Ice-time rewards for four Leafs D-men

MIKE ZEISBERGER, QMI Agency

, Last Updated: 9:55 PM ET

When Tomas Kaberle comes back to Toronto on Saturday, he will see a Maple Leafs defence that is rewarding the foursome of Dion Phaneuf, Luke Schenn, Carl Gunnarsson and Keith Aulie with gobs of ice time.

In the aftermath of the trades that saw Kaberle shipped to Boston and Francois Beauchemin pack his bags for Anaheim, Toronto’s newly crowned “Big Four” have each been averaging more than 20 minutes of ice time per game.

For Schenn and Phaneuf, that’s nothing new.

But for Gunnarsson, a second-year NHLer, and Aulie, a raw rookie, it is a reflection of how much potential the organization feels they both have.

“Not bad, eh,” Gunnarsson said, a wry grin splashed over his face. “I like that. I’d rather play 20 minutes plus than just 13 or 14. It’s great.

“I love that. I’m happy for the opportunity when the guys got traded — Beauch and Kaberle. I think Keith and Schennie are happy to get lots of minutes too.

“It’s nothing you can really expect at the start of the season. But when it happens, it’s great.”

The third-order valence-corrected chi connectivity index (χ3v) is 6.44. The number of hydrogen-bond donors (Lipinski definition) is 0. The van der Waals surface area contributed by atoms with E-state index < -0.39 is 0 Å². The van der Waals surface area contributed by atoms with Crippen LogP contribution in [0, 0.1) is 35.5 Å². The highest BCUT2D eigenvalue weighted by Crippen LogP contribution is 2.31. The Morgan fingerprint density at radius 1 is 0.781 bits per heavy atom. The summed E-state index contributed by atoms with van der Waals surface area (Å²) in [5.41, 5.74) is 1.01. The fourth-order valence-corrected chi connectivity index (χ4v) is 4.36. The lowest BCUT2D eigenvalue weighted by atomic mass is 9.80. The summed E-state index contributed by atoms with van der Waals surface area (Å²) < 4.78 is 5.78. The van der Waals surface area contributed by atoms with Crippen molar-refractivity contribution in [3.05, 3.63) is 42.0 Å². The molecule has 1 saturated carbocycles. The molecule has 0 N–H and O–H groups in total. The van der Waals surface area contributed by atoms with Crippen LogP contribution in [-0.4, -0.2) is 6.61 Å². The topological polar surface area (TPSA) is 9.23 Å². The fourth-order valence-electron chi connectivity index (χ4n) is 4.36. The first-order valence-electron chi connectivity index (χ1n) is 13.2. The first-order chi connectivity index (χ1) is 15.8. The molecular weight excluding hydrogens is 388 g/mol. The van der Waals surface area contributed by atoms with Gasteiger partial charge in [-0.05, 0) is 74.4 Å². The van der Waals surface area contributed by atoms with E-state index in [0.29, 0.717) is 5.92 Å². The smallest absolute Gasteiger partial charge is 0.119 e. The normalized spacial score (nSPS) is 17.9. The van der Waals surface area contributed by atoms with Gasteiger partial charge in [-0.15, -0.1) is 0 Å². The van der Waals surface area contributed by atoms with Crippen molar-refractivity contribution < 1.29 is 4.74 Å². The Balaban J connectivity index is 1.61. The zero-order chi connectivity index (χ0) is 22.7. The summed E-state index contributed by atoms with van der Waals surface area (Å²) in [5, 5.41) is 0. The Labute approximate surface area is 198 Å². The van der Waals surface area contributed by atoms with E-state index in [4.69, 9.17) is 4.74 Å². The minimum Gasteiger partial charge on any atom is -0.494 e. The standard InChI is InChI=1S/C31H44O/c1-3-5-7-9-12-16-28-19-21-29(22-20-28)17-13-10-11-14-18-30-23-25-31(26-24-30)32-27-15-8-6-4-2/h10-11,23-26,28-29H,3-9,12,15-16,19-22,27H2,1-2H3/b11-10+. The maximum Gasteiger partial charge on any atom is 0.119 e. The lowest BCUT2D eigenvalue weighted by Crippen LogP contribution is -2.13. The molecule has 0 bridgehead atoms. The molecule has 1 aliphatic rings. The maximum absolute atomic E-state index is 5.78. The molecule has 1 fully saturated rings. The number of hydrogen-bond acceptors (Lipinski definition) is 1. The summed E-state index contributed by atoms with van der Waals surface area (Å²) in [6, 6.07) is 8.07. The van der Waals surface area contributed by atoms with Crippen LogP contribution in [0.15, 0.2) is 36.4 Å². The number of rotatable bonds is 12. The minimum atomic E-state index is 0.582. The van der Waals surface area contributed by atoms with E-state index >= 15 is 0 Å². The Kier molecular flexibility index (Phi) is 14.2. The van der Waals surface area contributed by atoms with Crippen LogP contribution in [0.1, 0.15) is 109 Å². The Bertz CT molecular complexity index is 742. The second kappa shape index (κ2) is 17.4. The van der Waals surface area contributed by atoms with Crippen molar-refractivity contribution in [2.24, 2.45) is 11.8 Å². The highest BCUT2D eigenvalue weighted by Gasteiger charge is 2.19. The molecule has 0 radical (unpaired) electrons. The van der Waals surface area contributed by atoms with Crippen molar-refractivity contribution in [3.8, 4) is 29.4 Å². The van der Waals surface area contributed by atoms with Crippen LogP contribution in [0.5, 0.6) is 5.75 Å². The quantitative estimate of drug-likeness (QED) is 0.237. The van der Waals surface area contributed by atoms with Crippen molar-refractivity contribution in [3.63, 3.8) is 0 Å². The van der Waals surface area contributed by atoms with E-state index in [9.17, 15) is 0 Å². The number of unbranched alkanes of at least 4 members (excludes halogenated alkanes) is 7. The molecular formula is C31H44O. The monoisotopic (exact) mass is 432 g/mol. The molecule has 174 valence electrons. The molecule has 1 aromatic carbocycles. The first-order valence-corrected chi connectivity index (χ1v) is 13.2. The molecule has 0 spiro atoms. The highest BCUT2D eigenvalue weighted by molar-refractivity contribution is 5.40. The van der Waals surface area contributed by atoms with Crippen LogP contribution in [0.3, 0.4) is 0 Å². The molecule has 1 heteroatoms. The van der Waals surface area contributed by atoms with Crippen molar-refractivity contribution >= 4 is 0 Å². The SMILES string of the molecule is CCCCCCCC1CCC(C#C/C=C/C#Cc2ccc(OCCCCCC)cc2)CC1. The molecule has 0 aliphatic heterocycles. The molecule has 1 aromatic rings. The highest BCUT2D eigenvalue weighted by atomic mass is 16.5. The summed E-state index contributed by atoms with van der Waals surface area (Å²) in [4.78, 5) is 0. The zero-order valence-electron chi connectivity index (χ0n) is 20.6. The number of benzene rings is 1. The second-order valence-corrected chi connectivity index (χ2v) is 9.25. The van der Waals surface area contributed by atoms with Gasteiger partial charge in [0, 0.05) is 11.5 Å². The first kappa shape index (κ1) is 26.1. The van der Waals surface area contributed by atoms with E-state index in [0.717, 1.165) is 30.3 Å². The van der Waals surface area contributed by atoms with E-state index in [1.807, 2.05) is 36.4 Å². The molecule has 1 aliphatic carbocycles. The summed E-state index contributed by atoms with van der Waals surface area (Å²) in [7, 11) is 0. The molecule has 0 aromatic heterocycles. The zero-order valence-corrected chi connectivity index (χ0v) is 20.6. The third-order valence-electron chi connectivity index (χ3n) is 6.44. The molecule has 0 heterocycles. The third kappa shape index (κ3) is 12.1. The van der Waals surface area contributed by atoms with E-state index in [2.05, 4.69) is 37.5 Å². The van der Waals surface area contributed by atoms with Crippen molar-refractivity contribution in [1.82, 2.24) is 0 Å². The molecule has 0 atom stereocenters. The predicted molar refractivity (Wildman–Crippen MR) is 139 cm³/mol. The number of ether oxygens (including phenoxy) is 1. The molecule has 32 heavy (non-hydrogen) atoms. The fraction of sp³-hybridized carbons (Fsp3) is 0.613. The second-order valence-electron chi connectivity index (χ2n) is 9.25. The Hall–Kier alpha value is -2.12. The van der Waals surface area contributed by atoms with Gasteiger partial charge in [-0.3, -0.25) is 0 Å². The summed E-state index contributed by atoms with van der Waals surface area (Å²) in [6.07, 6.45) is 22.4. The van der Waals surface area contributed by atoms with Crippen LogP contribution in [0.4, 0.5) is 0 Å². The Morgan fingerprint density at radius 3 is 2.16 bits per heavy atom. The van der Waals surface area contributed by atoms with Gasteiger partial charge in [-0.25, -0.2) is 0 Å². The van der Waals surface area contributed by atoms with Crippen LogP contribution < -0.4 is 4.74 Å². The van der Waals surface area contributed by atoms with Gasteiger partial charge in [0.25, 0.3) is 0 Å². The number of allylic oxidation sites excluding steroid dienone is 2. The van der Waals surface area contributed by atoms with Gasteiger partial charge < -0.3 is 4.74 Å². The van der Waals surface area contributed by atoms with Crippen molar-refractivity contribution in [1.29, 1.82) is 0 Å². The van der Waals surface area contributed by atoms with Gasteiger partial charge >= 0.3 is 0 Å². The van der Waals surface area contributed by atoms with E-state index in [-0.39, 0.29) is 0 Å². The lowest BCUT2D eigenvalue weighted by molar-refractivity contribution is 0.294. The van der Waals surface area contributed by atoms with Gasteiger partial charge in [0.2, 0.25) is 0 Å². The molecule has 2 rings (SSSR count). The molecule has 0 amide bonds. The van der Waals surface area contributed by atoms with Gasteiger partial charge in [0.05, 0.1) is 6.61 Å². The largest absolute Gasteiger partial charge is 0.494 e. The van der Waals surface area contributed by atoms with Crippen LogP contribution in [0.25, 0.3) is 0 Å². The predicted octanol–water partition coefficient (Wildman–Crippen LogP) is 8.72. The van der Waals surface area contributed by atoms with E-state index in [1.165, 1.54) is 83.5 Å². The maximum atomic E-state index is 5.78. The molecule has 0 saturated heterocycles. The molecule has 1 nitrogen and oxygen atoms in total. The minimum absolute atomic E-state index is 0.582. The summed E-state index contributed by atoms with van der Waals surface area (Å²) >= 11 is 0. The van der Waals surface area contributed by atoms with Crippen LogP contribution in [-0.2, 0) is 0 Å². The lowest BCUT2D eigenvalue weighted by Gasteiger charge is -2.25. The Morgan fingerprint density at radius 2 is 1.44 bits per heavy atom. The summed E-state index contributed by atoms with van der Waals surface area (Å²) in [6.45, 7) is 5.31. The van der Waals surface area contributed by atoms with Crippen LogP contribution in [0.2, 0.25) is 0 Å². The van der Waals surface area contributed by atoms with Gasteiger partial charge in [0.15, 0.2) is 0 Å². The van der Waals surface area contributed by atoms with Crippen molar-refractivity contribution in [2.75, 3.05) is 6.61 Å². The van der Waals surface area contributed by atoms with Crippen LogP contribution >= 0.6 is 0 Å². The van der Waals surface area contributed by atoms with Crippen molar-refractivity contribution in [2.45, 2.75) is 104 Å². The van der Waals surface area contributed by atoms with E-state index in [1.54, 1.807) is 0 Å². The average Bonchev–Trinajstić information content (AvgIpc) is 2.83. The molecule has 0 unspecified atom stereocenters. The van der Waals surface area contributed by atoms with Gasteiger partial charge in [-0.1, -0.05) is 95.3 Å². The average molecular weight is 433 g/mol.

BLACK AND GOLD KABBY?

Strange.

That’s the way most of the Maple Leafs feel whenever they see Kaberle wearing the black-and-gold colours of the Boston Bruins.

They’ll get a first hand look, too, when the Bruins travel to Toronto to meet the Leafs at the Air Canada Centre on Saturday.

“I’ve said before — he’s been in trade rumours since I was in St. Mike’s 10 years ago,” forward Tim Brent said. “It’ll be real odd.

“We sometimes see him in highlights or in different video clips we show in the room wearing a Boston uniform. It just looks strange on him.”

Schenn agreed.

“It’s going to be a weird feeling,” Schenn said.

According to Gunnarsson, Kaberle can expect some razzing.

“We’re going to give him a hard time,” Gunnarsson joked.

POINT, COUNTERPOINT

With Kaberle and Beauchemin no longer on the scene, Brent admits he finally is becoming comfortable playing the point on the power play.

“I’m getting more comfortable every game,” Brent said. “It’s something I’ve done quite a bit in the American league.

“Obviously its that’s much more important, harder to do in the NHL. Each game I just want to get that much better to get more comfortable.”


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